Today, in King v. Burwell, the Supreme Court in a 6-3 decision authored by the Chief Justice upheld the IRS Regulation (“the Regulation”) that provided subsidies under the Affordable Care Act (ACA) to individuals in States with only federally established — as opposed to State established — American Health Benefit Exchanges (“Exchanges”). Those who challenged the Regulation had argued that the ACA only authorized Federal subsidies to those enrollees who purchase insurance through an Exchange established by a State, as opposed to one established by the Federal government. The Court’s ruling leaves in place the subsidies being provided to enrollees in those States that did not establish their own Exchanges, but instead relied on the Federal Exchange.

At issue in the case was whether the phrase “established by a state” or “established by the state,” as used in the ACA § 1311 & IRC § 36B(b) respectively, should be given its ordinary and plain meaning as petitioners suggested, or be read as a term of art as the government suggested.

The ACA authorized States to establish and operate Exchanges under § 1311 and also authorized the Federal government under ACA § 1321 to establish and operate Exchanges in those States that had failed to set up their own Exchanges. However, the language authorizing Federal subsidies stated that those subsidies, in the form of premium assistance, would be available only to those who were enrolled through “an Exchange established by the state under section 1311 [IRC § 36B(b)].”

The Court concluded that to treat the two types of Exchanges differently would be inconsistent with the series of interlocking reforms in the Act designed to expand coverage in the individual health insurance market.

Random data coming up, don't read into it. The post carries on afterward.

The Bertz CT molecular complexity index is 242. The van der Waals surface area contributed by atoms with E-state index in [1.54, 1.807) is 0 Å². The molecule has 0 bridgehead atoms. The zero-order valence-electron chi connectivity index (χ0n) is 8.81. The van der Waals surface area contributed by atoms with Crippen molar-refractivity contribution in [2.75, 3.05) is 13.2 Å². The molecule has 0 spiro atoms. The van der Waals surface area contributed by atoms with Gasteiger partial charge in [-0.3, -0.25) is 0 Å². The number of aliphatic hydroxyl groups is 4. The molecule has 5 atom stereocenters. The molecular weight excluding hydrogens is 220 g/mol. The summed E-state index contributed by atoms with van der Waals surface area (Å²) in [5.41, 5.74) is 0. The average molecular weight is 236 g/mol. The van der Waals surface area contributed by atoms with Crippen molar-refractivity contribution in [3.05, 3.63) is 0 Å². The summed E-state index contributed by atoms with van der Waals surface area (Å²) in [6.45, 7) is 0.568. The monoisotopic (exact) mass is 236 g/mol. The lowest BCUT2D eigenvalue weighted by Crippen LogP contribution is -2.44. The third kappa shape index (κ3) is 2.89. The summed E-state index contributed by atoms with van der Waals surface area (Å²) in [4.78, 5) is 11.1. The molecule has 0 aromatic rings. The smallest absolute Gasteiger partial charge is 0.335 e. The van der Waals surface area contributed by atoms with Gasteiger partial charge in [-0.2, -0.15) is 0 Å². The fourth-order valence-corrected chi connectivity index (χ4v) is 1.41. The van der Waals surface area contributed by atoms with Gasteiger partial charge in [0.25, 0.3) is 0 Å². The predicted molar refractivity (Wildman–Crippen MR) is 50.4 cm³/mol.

The Court analyzed the text of the statute and concluded that Congress did not intend to treat Federal and State Exchanges differently. First, it noted that by using the phrase “such Exchange,” the ACA instructs the Secretary to establish and operate the same Exchange that the State was directed to establish under Section 18031.  According to the Court, “State Exchanges and Federal Exchanges are equivalent — they must meet the same requirements, perform the same functions, and serve the same purposes.” However, if those in Federal Exchanges were not authorized to receive subsidies while those in State Exchanges were authorized to receive subsidies, the two Exchanges would not be equivalent.  Second, the Court was concerned that the interpretation urged by petitioners would create an insurance death spiral and be destabilizing, two outcomes that Congress would have sought to avoid.

Interestingly, the Court refused to apply Chevron deference finding this was not the type of decision that Congress would have entrusted to an agency. So even though the statute was ambiguous, the agency’s interpretation was not viewed with deference.

Justice Scalia in dissent chastised the majority for rewriting the ACA to avoid an inconvenient result. Justices Thomas and Alito joined in dissent.